Starting in 2019, CFA exam to include blockchain and cryptocurrency parts
With cryptocurrencies here to stay, education needs to start meeting student and employer demand.
Blockchain technology and cryptocurrencies will be making an appearance in the level I and II Chartered Financial Analyst (CFA) exams from 2019 onwards as part of a broader new reading called Fintech in Investment Management.
The material will be released in August this year, giving exam-goers time to start logging their recommended 300 hours of study time on the topic.
Like crypto uptake elsewhere, it's being largely driven by popular demand from participants, with surveys and focus groups showing strong interest from future analysts and employers.
The organisers might be equally onboard.
"We saw the field advancing more quickly than other fields, and we also saw it as more durable," said Stephen Horan, managing director for general education and curriculum at the CFA Institute in Charlottesville, Virginia. "This is not a passing fad."
The material so far will be appearing alongside other topics in the fintech space.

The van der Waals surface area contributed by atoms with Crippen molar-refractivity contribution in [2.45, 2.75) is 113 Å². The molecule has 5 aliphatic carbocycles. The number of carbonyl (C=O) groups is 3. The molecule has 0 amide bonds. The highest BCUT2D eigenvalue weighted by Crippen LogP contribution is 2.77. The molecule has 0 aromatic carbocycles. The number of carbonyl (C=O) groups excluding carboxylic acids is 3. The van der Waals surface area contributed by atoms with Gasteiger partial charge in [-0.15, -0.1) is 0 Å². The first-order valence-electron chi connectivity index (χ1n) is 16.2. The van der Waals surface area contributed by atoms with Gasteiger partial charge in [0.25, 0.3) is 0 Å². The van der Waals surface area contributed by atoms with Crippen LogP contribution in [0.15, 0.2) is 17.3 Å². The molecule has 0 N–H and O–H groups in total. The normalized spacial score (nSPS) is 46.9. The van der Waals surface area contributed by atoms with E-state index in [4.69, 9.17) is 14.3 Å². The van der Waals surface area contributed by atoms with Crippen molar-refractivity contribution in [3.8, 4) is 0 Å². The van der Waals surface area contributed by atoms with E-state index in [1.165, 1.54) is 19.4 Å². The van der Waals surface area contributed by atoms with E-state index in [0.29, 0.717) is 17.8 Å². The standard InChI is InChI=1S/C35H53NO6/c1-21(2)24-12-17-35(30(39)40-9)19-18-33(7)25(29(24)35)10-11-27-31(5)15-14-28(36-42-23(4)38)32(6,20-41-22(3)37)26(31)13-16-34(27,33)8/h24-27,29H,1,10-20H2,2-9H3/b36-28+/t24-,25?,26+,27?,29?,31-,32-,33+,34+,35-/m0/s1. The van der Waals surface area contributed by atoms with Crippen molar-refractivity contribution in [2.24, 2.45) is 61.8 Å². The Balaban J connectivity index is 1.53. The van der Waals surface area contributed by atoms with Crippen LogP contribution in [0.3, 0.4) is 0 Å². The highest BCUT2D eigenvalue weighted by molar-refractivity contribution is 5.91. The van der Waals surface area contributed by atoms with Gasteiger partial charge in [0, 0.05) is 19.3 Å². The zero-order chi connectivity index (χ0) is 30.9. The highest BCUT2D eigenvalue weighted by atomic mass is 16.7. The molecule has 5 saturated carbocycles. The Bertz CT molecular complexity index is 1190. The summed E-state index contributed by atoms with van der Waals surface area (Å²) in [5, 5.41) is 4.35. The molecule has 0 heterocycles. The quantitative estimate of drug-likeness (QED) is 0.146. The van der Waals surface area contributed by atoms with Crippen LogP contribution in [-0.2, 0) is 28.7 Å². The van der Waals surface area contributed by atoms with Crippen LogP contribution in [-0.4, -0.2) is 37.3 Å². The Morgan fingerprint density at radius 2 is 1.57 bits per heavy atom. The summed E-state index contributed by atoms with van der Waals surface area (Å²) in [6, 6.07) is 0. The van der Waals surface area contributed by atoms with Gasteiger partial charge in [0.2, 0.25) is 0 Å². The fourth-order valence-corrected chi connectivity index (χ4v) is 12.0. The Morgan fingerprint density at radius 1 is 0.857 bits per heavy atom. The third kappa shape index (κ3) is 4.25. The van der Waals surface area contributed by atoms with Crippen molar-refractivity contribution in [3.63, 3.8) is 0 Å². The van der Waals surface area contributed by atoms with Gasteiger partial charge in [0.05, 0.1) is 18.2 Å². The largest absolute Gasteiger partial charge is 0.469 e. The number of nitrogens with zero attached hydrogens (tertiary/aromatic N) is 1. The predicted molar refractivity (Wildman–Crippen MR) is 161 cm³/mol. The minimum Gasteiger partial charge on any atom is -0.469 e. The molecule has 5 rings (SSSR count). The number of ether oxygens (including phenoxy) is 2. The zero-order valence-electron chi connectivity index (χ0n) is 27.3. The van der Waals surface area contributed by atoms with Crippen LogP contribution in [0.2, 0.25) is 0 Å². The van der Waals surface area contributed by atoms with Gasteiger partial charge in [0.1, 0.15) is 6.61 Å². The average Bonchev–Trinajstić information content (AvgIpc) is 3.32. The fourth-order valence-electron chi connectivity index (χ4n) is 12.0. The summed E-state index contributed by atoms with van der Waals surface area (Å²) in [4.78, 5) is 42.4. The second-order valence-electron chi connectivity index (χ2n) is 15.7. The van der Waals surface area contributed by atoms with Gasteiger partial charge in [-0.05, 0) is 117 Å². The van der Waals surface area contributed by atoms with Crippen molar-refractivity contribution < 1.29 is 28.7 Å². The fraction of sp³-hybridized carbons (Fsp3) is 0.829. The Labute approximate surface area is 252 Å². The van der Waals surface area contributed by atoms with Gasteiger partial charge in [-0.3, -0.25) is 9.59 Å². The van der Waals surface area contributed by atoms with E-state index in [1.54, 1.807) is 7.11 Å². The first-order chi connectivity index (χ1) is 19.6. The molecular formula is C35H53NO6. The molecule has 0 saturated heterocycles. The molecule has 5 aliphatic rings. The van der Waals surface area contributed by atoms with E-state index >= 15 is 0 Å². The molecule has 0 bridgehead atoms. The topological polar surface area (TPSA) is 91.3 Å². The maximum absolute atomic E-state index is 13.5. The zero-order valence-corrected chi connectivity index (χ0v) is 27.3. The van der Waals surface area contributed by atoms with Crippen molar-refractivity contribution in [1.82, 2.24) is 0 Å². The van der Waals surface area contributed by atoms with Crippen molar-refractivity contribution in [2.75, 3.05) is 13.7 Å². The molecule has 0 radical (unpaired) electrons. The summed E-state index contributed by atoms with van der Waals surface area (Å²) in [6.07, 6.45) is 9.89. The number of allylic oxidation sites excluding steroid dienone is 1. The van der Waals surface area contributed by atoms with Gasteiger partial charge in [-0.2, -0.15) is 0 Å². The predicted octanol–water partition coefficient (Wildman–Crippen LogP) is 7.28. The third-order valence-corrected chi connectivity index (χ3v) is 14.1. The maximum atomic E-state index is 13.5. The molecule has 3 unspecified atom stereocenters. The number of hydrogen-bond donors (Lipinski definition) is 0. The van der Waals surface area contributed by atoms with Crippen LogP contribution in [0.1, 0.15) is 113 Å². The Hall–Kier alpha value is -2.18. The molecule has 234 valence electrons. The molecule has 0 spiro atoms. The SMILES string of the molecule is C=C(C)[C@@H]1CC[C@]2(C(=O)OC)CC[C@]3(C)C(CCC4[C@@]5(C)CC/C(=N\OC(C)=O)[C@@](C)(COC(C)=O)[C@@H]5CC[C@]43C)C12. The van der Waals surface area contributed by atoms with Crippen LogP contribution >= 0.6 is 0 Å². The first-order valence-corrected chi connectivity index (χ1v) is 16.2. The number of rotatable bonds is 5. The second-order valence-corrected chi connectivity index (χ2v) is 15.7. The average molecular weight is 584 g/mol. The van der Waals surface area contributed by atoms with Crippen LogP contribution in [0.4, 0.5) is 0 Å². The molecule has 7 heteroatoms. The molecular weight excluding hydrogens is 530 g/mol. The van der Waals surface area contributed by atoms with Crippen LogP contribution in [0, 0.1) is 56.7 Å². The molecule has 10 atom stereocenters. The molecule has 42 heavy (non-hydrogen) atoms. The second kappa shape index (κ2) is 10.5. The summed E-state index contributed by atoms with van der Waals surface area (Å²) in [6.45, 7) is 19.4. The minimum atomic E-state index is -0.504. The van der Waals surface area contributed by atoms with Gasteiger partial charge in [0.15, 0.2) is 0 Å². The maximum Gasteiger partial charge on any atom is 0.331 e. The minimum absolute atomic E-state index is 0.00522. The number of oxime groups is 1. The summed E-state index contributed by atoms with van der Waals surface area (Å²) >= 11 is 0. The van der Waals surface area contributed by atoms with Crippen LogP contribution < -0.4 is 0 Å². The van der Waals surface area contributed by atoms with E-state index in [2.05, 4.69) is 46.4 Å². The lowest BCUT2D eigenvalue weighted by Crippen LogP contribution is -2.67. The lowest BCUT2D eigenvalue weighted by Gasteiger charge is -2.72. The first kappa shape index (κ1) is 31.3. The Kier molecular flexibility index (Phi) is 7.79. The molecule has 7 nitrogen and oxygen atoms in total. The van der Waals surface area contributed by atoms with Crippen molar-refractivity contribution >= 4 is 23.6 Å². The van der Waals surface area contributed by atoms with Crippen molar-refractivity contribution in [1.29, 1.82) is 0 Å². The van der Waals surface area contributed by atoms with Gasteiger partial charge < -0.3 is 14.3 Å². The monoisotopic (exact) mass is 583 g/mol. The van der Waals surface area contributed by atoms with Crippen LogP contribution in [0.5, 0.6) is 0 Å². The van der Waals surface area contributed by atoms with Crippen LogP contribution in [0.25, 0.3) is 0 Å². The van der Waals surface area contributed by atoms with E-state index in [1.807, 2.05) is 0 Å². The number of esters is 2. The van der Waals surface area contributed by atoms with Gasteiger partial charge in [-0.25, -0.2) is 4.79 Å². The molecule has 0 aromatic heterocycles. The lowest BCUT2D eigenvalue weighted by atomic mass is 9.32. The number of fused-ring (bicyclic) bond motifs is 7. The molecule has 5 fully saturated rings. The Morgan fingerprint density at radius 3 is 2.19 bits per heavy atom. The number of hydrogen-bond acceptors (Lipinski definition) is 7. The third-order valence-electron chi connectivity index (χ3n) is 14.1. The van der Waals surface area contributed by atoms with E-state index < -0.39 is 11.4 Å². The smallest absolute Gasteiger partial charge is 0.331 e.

Although blockchain and cryptocurrency have taken centre stage, they're just two separate-but-entwined parts of the broader fintech space, which also includes other areas of clear interest to financial analysts, including robo-advice, machine learning, big data, automated trading and many more. It will also include readings on professional ethics, which might help bring an additional element of reputability to the space.
Students who pass might also get a pronounced leg up in their future ventures as some of the first in the world to graduate from a highly regarded formal course that includes blockchain and digital currency financial analysis.
"It will be beneficial for us, since there's been a huge expansion and adoption of crypto in our investment universe," said Kayden Lee, a financial economics student at Columbia University who earlier took the CFA Level I exam. "But more importantly the focus is on fintech and blockchain. How it works to improve, unravel or even disrupt certain sectors."
A record 227,031 people are registered to take CFA exams next June, according to Bloomberg, the majority being from Asia where cryptocurrency is taking off especially hard.
The CFA course isn't the first formal blockchain and cryptocurrency-related education. Universities around the world have been touching on it for a while, similarly in line with demand from students and employers alike. The CFA course might be one of the most highly regarded and legitimising, however.
It also approaches the space from a financial analysis perspective, rather than from an engineering, business or management standpoint like most other courses, and with a quarter million students taking the exam next year (of which less than half will pass), it might have an impact on cryptocurrency and blockchain adoption globally.
Disclosure: At the time of writing, the author holds ETH, IOTA, ICX, VET, XLM, BTC and NANO.